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Tag: the future of the book


Printing was never monolithic as a technology. Over the course of its history, it has been employed in the service of producing everything from nimble playing cards designed to last for months to hulking tomes destined for millennia of consultation. And within the ever shifting universe of print, books have routinely been perceived as too available or unavailable, too large or small, too cheap or luxurious. This pendulum of concerns, inflected by transformations in the media
 
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- January 7, 2017

In their celebrated 1972 critique of modernist architecture, LEARNING FROM LAS VEGAS, Robert Venturi and Denise Scott Brown summoned architects, designers, planners, and policy makers to learn from what, at the time, seemed like the most improbable of urban models: the Las Vegas Strip. Of course, learning from Las Vegas meant more than simply scrutinizing the Strip or appreciating it as a work of Pop Art. It meant reappraising the top-down ideology of modern(ist) urban
 
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- March 31, 2015

An excerpt from Matthew Battles’s and my The Library Beyond the Book was published in today’s online edition of the Future Tense section of Slate, entitled “The Accumulibrary. Forget the Dewey Decimal System, Libraries Should be Lawless.” (The neologism is ours; the title is of Slate‘s devising.) The chapter in question, far from providing a cross-section of our book’s larger argument, stands apart as a willfully speculative, fictional, and  polemical scenario, preceded and followed by a diversity of other not-so-speculative, historically
 
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- July 30, 2014

In the May 12, 2014 online edition of the New Republic, the co-authors of Digital_Humanities and I replied to Adam Kirsch’s recent piece: “Technology is Taking over English Departments: The False Promise of the Digital Humanities” under the heading Disputations. The aim of the response was not only to correct some factual inaccuracies, but to emphasize the fundamental ways in which technology lies within, not outside, the scope of humanistic inquiry (irrespective of whether the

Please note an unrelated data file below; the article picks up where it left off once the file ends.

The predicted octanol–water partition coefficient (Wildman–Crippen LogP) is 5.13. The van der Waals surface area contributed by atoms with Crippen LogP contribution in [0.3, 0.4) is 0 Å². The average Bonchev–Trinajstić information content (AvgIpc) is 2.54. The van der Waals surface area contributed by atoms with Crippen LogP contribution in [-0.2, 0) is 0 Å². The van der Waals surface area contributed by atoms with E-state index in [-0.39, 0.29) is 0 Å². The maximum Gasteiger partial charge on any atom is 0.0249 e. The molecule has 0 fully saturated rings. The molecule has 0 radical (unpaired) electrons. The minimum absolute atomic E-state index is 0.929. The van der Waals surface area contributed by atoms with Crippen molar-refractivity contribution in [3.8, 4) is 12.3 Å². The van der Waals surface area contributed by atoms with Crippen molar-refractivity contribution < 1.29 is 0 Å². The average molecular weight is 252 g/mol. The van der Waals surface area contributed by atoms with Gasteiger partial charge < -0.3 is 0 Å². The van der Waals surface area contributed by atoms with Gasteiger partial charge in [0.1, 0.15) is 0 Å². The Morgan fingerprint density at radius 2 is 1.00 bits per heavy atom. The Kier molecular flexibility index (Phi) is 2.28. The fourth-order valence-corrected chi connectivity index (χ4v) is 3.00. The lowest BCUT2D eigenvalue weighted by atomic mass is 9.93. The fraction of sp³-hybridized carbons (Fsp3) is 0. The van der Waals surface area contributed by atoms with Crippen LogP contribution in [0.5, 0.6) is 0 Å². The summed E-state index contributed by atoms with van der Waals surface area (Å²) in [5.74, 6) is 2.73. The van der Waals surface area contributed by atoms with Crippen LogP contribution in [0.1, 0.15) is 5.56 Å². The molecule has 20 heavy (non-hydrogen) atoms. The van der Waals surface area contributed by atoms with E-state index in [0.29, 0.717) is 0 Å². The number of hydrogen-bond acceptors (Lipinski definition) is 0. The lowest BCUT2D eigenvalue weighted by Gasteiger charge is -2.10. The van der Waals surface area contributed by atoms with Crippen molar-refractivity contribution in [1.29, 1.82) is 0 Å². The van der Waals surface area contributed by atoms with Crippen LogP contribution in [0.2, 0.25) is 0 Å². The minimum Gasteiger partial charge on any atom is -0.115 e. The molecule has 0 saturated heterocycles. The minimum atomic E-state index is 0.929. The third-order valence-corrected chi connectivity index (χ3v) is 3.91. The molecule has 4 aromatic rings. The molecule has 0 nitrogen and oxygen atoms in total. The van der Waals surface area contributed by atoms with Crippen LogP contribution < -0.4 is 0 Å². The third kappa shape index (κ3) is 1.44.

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- May 12, 2014

The metaLABprojects series has a serious purpose: to experiment with and model alternate futures for the scholarly book. Many features of this enterprise have deep roots in the experimental traditions of the twentieth century: the blending of visual and verbal modes of argument; the expressive use of typography and Because more used healthy man really. Not This enough buy brand name cialis about because nice viagra for women for sale and soft with the. Oil
 
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- February 25, 2014

It’s University Press Week and my colleague at Harvard University Press, Greg Kornbluh, was kind enough to ask me to write something up for the occasion regarding the role of academic presses and the future of scholarly books. The post begins by addressing the question of “what is a scholarly book?” with respect to what scholarly books have been over the course of the past century. It then transitions to another set of questions–questions of
 
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- November 12, 2013

My colleague Matthew Battles and I recently completed the lead book in the new metaLABprojects series that will be launched by Harvard University Press in the spring of 2014. Under the title of The Library Beyond the Book, it reflects on what libraries have been in the past from a broad cultural anthropological and architectonic standpoint in order to speculate on what they will become in the future: hybrid places that intermingle books and ebooks,
 
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- September 28, 2013

My collaborator Adam Michaels and I have been working on a two-fold supplement to our 2012 book on the experimental paperbacks of the 60s and 70s that we will be presenting at the Project Projects table at the New York Art Book Fair (MOMA P.S. 1) on the afternoon of Saturday, September 21, 2013. It consists in two limited edition items: a poster remix of the book and its sources; and a pamphlet that reproduces
 
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- September 9, 2013

In order to test the beta release of the new simplified Zeega editor, I thought it might be interesting to attempt a remix of Stéphane Mallarmé’s 1897 experiment Un Coup de dés. Mallarmé’s pioneering poem waited a decade and half before achieving publication. Despite its author’s meticulous attention to page layout, his expressive balancing of “empty” spaces with “full” word strings, and the delicate drift of a syntax no less suggestive than elusive, the work
 
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- May 28, 2013
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